8. Xantonze says:

    There’s a subquest early on where you can get a police radio, which allows for teleportation. Very useful if you’re tired of the shaky driving.

    • Kaira- says:

      But wouldn’t you then miss lot of the discussions about movies between Zach and York?

      • MykulJaxin says:

        Love that conversation about Tremors. Ha.

      • gemiinii says:

        Just in the middle of another playthrough of this awesomeness. Paraphrasing: “I have to come clean, Zack. I like the first two Superman movies more than the first 2 Star Wars movies. John Williams does the music for both of them. But the funny thing is, whenever I try to whistle the Superman theme, it just turns into the Star Wars theme half way through..”

  9. DatonKallandor says:

    Deadly Premonition is a perfect example of why Let’s Plays were invented.
    link to lparchive.org
    SuperGreatFriends LP of it is pretty much the perfect medium to experience it. All the charm. All the wonkyness. But without the danger of missing any of it’s weird sidestories and without having to expose yourself first-hand to it’s crappy gameplay and tedious mechanics.
    This particular LP is so good the creator of the game liked it even!

  10. Morph says:

    Is wonder if this is the first time anyone has used “living under a Rock, Paper, Shotgun” on this site?

  11. RProxyOnly says:

    The creator of this game gets on Twitter to tell us how sorry he is that the game is resolution locked, buggy and broken… but still took no action to fix it?.. A pretty worthless apololgy all round.

    The only reason it’s getting any attention at all is due to being shamed into it by the community memeber who came up with his own, partial, solution.

    They knew the condition of the game when they released it… I’m getting tired of this culture of fucking up and apololgising after the fact instead of just doiing it right first time round.

    • Low Life says:

      That’s most likely because the creator of the game had absolutely nothing to do with the port.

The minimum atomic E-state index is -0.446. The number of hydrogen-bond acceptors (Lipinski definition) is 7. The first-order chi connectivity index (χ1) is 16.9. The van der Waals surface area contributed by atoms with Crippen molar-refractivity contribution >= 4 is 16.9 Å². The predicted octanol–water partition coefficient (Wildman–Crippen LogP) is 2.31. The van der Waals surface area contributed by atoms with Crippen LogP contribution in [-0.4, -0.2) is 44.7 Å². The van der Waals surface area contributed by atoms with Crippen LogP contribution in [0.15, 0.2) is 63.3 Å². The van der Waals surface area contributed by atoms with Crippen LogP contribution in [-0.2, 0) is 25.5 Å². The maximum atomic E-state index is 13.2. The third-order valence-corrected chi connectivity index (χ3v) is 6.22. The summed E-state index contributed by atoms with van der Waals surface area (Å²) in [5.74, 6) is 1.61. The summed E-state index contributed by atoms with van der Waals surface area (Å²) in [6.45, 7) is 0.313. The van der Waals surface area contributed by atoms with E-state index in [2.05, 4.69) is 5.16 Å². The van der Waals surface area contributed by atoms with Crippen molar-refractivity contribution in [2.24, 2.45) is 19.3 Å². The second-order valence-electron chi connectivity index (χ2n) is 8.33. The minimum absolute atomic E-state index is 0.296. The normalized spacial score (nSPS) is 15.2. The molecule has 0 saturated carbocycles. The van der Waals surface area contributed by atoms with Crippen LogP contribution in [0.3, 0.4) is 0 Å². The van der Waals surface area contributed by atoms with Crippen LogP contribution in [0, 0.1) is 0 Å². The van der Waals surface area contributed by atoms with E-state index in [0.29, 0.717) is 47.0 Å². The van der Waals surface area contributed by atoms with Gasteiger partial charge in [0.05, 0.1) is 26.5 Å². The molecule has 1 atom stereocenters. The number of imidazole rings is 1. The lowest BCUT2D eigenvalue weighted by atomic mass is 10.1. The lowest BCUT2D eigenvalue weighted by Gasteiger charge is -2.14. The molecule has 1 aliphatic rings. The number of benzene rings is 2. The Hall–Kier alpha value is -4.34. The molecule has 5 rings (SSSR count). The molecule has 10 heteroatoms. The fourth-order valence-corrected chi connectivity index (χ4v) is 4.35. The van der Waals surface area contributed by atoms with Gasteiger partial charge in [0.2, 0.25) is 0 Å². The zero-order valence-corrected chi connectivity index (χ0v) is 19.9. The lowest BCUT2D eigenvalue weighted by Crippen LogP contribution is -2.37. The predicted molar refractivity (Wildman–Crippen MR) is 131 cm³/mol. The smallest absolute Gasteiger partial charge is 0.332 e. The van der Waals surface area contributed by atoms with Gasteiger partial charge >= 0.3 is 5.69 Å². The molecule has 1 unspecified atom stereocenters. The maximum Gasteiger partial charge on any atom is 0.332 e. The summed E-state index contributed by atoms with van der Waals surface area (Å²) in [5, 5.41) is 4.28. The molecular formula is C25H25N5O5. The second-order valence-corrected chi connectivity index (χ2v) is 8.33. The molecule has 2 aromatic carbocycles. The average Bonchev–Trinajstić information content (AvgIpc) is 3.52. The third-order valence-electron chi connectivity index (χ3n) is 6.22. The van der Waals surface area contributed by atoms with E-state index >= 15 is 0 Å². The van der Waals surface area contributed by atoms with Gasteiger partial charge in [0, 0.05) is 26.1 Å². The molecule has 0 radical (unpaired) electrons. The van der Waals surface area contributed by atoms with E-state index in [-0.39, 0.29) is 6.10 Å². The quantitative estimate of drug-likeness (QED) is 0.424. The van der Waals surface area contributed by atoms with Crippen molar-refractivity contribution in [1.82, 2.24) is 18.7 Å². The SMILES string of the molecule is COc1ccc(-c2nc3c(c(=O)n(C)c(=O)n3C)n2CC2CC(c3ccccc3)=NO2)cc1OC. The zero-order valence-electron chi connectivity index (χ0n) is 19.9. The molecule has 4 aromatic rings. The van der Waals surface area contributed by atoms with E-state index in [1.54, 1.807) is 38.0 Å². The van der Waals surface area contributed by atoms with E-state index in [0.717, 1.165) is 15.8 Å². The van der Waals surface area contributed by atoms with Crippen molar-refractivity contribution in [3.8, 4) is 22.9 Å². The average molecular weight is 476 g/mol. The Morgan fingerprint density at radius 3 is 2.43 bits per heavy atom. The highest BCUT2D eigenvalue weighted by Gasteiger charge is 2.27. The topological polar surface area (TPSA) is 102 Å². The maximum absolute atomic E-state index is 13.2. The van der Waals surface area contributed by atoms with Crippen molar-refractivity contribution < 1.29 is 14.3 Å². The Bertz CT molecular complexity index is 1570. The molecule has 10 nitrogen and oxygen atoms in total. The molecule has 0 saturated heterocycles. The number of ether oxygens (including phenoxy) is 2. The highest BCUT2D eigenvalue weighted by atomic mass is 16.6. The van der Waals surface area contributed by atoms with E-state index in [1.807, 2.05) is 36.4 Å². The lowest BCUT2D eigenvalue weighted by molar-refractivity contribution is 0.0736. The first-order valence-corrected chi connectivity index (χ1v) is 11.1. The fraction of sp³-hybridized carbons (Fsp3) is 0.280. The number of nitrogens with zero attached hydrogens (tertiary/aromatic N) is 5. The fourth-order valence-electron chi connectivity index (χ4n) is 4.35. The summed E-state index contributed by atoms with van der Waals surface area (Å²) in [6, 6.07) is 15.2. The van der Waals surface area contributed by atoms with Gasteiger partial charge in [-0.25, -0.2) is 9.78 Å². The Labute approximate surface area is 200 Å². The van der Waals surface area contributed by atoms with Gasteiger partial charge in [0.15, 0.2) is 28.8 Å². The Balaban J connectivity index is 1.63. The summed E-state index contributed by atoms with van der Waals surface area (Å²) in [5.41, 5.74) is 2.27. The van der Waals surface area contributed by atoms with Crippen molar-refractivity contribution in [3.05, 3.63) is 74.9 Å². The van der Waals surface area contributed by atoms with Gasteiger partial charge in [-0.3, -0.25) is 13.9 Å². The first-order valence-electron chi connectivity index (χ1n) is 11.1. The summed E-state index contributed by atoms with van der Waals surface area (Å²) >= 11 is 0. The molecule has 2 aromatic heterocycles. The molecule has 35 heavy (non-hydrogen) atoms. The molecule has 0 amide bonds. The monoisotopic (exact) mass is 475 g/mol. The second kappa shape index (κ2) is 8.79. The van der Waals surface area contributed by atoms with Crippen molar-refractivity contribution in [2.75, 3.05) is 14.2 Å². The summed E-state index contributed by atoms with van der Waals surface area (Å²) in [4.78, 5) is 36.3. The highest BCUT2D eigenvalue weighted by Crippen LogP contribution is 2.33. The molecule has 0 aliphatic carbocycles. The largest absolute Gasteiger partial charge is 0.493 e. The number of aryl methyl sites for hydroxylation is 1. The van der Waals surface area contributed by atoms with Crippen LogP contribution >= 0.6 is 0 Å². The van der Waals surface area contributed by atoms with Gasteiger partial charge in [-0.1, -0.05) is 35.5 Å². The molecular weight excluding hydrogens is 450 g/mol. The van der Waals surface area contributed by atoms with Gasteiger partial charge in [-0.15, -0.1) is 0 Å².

12. ffordesoon says:

    The way I’ve pitched this to friends is, “It’s the game David Lynch would make if David Lynch made games.” I stand by that. The busted or janky aspects only make it more weirdly compelling in its peculiar midnight-movie way.

    • Fliver says:

      It’s nothing like what David Lynch makes though? Smith nailed it:

      The opening has all the subtlety and grace of a piece of Twin Peaks fan fiction, smugly conceived by somebody who hasn’t understood anything about Twin Peaks except Coffee, Lumber, Dreams, Dead Young Woman and FBI.

      DP is pulp/wacky, not surreal*. It over explains itself and the final boss is… you know. I love the game, I love the little things about it: fortunes in your morning coffee, Stinky Agent, the fade to black + exaggerated sfx used for scenes that’d need unique animations, how every npc is named Suspect until you talk to them, Polly’s giant breakfast table. It’s amiable too – there’s a scene after George and York go drinking: York’s in bed, just reflecting on how nice it was to have a heart-to-heart with the guy. But those points are more ‘good natured’ than Lynch-ish?

      The appeal of DP is the depth of its (narrative) content, the disharmony in presentation (loud music, awkward speech), and the way subtlety is drained from imagery so metaphors become actual events (Anna covered in snakes, that one victim’s penetration tree, “York, I’m soiled!”, etc). It’s the appeal of weird translations; the combined pleasures of story time and rubber-necking. Lynch is aggressive; DP likes people.

      *Well, not surreal in the context of its having riffed on Twin Peaks’ imagery. Sort of like how soap operas appear crazy outside the genre but are still copy-paste in design.

      • Oozo says:

        Wonderful comment.

        “Lynch is aggressive; DP likes people.” I think that’s spot on. It’s also amazing how that genuine love (for people, and things) transcends the game. And how rare it seems to be in this medium.

  13. SickBrick says:

    Vauxhall means Opel.